Bio : Julika Rudelius was born in Cologne and currently, lives and works in Amsterdam. She addresses a broad field of complex themes in her videos and photographs, ranging from structures of social power and prejudices to role clichés, identity, and cultural hegemony. Rudelius sees art as a form of social expression, as a communicative tool for drawing attention to seemingly trivial observations of everyday life, revealing at the same time their complex social characteristics.
Favorite Quotes :
"When you try to cast psychopaths, it doesn't work cause you can't tell they're psychopaths till they really screw you."
"I've been working with powerful people even since. It became a sport, to see if I could get them."
**"People photograph themselves, look at the photograph, and smile like they fell in love."**
"Yeah your going to be treated like shit but one day, hopefully you'll get high enough that you can treat others like shit."
"I question seeing the idea of self or truth, even in a documentary."
**As she was speaking about her project Forever and the women of Hampton that she interviewed, she said this line. Its one of those things that make you stop and wonder, "Do I do that?" I have been taking photographs for a long time and some have been of me, but am I really that similar to those women? I don't have an answer but it really made me think about how vane the majority of people are.
3 words : Political Vanity Videos
Watching Julika Rudelius' videos, I really liked her presentation of her work. I learned about the split and triple screen approach and I liked her use of subtitles on every screen. After looking a some picture of her instillation, I really admired her style of presentation. I really enjoyed the presentation of Tagged with the dialog video juxtaposed with the other videos of the men putting on clothes and admiring themselves.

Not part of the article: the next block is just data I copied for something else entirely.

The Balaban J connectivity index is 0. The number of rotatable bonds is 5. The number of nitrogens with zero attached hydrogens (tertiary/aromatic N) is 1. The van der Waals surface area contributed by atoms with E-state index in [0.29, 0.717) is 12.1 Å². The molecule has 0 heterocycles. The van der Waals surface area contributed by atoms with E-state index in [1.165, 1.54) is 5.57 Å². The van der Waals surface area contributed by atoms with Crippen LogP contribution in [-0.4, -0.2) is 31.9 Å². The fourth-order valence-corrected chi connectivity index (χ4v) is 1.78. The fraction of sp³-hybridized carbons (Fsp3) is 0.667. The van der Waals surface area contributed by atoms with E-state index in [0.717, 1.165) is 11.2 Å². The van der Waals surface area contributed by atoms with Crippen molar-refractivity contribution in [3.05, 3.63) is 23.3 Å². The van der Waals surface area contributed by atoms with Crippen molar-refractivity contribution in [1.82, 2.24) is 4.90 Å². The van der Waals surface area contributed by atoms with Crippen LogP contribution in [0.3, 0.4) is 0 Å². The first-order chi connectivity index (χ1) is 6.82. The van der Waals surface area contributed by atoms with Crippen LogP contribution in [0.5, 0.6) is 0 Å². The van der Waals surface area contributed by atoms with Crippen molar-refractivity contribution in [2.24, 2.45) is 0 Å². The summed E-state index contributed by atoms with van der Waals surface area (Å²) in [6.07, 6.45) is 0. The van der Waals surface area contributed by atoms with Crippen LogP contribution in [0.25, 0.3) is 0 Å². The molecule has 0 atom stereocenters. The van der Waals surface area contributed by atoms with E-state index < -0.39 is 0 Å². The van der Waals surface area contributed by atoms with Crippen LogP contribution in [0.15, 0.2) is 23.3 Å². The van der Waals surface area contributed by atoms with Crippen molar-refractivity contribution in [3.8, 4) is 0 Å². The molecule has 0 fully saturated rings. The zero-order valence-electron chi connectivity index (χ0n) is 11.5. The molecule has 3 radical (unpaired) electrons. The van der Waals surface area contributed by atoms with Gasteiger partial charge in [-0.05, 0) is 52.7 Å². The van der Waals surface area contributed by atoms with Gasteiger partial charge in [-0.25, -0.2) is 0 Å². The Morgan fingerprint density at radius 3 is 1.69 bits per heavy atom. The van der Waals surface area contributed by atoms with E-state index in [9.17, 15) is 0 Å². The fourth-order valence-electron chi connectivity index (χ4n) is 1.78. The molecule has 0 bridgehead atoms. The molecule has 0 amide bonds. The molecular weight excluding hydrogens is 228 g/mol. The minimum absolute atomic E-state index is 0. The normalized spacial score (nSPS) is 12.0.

Have you every had problems getting anonymous people to participate in your videos, interviews, or images? Do you every use people you know personally in your work?
She obviously had to work for several months in order to get in contact with many of the people in her videos. It took her several months to get the senators for Rites and to meet and get acquainted with the women in Forever. She talked about having casting calls for Your Blood and using her personal friends for test shots and video throughout her projects.
Would you consider yourself a feminist artist or your work “feminist art?"
Didn't get an answer. But I wouldn't consider her artwork feminist.
Economic Primacy was the video I enjoyed the most. In this work, Rudelius selected five men for the video: a lawyer, a spin-doctor, a media advisor, a millionaire and a top manager. They are filmed pacing about in a generic office space that was specially constructed for the video. While they appear to be talking to themselves, they are responding to questions Rudelius asked them. In their 'monologues' they talk about the importance and omnipotence of money.
At the end of the lecture Rudelius talked about how these men didn't care about how they were viewed by other as long as they are wealthy. I found it interesting that none of these men found the video at all offensive, even though most of the viewers who see it find parts of it to be absurd and somewhat humorous due to the dialog.